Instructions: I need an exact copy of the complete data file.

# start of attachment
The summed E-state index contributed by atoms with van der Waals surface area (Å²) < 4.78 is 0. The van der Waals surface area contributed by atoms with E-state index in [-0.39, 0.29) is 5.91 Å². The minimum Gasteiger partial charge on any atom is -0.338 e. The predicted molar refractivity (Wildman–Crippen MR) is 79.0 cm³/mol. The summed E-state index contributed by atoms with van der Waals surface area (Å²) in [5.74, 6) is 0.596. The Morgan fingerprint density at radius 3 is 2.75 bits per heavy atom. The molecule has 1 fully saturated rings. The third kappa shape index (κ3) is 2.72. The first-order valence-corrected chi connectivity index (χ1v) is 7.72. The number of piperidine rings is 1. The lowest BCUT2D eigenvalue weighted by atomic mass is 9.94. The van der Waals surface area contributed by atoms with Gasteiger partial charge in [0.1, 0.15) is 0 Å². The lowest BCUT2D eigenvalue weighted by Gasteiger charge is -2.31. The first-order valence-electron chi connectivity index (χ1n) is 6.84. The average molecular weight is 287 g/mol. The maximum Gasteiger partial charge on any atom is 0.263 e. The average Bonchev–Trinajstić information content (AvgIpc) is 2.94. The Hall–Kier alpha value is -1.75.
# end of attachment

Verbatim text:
The summed E-state index contributed by atoms with van der Waals surface area (Å²) < 4.78 is 0. The van der Waals surface area contributed by atoms with E-state index in [-0.39, 0.29) is 5.91 Å². The minimum Gasteiger partial charge on any atom is -0.338 e. The predicted molar refractivity (Wildman–Crippen MR) is 79.0 cm³/mol. The summed E-state index contributed by atoms with van der Waals surface area (Å²) in [5.74, 6) is 0.596. The Morgan fingerprint density at radius 3 is 2.75 bits per heavy atom. The molecule has 1 fully saturated rings. The third kappa shape index (κ3) is 2.72. The first-order valence-corrected chi connectivity index (χ1v) is 7.72. The number of piperidine rings is 1. The lowest BCUT2D eigenvalue weighted by atomic mass is 9.94. The van der Waals surface area contributed by atoms with Gasteiger partial charge in [0.1, 0.15) is 0 Å². The lowest BCUT2D eigenvalue weighted by Gasteiger charge is -2.31. The first-order valence-electron chi connectivity index (χ1n) is 6.84. The average molecular weight is 287 g/mol. The maximum Gasteiger partial charge on any atom is 0.263 e. The average Bonchev–Trinajstić information content (AvgIpc) is 2.94. The Hall–Kier alpha value is -1.75.